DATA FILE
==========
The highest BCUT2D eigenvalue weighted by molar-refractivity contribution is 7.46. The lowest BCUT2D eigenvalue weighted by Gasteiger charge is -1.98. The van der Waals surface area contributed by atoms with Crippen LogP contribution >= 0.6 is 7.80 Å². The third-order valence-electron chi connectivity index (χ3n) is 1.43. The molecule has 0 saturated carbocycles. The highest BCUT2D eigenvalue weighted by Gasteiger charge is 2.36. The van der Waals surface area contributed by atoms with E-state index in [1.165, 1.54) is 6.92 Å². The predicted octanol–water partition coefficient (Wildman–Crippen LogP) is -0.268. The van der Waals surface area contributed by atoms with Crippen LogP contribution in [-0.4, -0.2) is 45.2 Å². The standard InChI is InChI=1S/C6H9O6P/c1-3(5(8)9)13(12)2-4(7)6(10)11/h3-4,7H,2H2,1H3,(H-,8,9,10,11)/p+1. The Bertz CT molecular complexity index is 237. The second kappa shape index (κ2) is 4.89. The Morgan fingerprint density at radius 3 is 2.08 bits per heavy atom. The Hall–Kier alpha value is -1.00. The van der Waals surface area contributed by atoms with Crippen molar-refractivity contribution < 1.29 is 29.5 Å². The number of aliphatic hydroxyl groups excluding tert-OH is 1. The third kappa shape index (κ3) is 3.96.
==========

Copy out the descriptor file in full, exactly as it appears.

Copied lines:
The highest BCUT2D eigenvalue weighted by molar-refractivity contribution is 7.46. The lowest BCUT2D eigenvalue weighted by Gasteiger charge is -1.98. The van der Waals surface area contributed by atoms with Crippen LogP contribution >= 0.6 is 7.80 Å². The third-order valence-electron chi connectivity index (χ3n) is 1.43. The molecule has 0 saturated carbocycles. The highest BCUT2D eigenvalue weighted by Gasteiger charge is 2.36. The van der Waals surface area contributed by atoms with E-state index in [1.165, 1.54) is 6.92 Å². The predicted octanol–water partition coefficient (Wildman–Crippen LogP) is -0.268. The van der Waals surface area contributed by atoms with Crippen LogP contribution in [-0.4, -0.2) is 45.2 Å². The standard InChI is InChI=1S/C6H9O6P/c1-3(5(8)9)13(12)2-4(7)6(10)11/h3-4,7H,2H2,1H3,(H-,8,9,10,11)/p+1. The Bertz CT molecular complexity index is 237. The second kappa shape index (κ2) is 4.89. The Morgan fingerprint density at radius 3 is 2.08 bits per heavy atom. The Hall–Kier alpha value is -1.00. The van der Waals surface area contributed by atoms with Crippen molar-refractivity contribution < 1.29 is 29.5 Å². The number of aliphatic hydroxyl groups excluding tert-OH is 1. The third kappa shape index (κ3) is 3.96.